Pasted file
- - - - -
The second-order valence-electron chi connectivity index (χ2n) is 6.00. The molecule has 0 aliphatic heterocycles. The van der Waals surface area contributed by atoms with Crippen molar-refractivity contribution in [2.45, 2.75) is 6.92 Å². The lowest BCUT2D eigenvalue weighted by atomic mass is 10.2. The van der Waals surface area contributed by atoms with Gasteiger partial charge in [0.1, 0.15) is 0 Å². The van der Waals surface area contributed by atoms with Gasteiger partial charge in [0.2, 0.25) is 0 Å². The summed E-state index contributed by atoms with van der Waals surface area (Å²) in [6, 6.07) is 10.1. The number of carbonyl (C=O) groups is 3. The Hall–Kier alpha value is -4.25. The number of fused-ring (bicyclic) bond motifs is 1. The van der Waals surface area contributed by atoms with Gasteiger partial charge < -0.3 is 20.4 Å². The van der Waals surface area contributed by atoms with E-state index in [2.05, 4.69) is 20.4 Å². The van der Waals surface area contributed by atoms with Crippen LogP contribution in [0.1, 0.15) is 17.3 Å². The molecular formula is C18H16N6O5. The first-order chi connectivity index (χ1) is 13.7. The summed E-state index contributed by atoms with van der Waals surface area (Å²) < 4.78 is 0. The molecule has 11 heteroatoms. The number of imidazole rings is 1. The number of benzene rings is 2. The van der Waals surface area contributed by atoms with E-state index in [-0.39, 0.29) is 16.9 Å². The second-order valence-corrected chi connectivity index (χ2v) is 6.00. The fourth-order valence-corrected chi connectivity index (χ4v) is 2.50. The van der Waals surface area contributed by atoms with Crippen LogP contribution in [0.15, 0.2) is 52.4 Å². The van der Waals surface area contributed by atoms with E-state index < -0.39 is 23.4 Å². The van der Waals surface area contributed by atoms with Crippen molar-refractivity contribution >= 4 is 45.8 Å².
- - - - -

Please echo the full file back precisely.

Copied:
The second-order valence-electron chi connectivity index (χ2n) is 6.00. The molecule has 0 aliphatic heterocycles. The van der Waals surface area contributed by atoms with Crippen molar-refractivity contribution in [2.45, 2.75) is 6.92 Å². The lowest BCUT2D eigenvalue weighted by atomic mass is 10.2. The van der Waals surface area contributed by atoms with Gasteiger partial charge in [0.1, 0.15) is 0 Å². The van der Waals surface area contributed by atoms with Gasteiger partial charge in [0.2, 0.25) is 0 Å². The summed E-state index contributed by atoms with van der Waals surface area (Å²) in [6, 6.07) is 10.1. The number of carbonyl (C=O) groups is 3. The Hall–Kier alpha value is -4.25. The number of fused-ring (bicyclic) bond motifs is 1. The van der Waals surface area contributed by atoms with Gasteiger partial charge < -0.3 is 20.4 Å². The van der Waals surface area contributed by atoms with E-state index in [2.05, 4.69) is 20.4 Å². The van der Waals surface area contributed by atoms with Crippen LogP contribution in [0.1, 0.15) is 17.3 Å². The molecular formula is C18H16N6O5. The first-order chi connectivity index (χ1) is 13.7. The summed E-state index contributed by atoms with van der Waals surface area (Å²) < 4.78 is 0. The molecule has 11 heteroatoms. The number of imidazole rings is 1. The number of benzene rings is 2. The van der Waals surface area contributed by atoms with E-state index in [-0.39, 0.29) is 16.9 Å². The second-order valence-corrected chi connectivity index (χ2v) is 6.00. The fourth-order valence-corrected chi connectivity index (χ4v) is 2.50. The van der Waals surface area contributed by atoms with Crippen LogP contribution in [0.15, 0.2) is 52.4 Å². The van der Waals surface area contributed by atoms with E-state index < -0.39 is 23.4 Å². The van der Waals surface area contributed by atoms with Crippen molar-refractivity contribution >= 4 is 45.8 Å².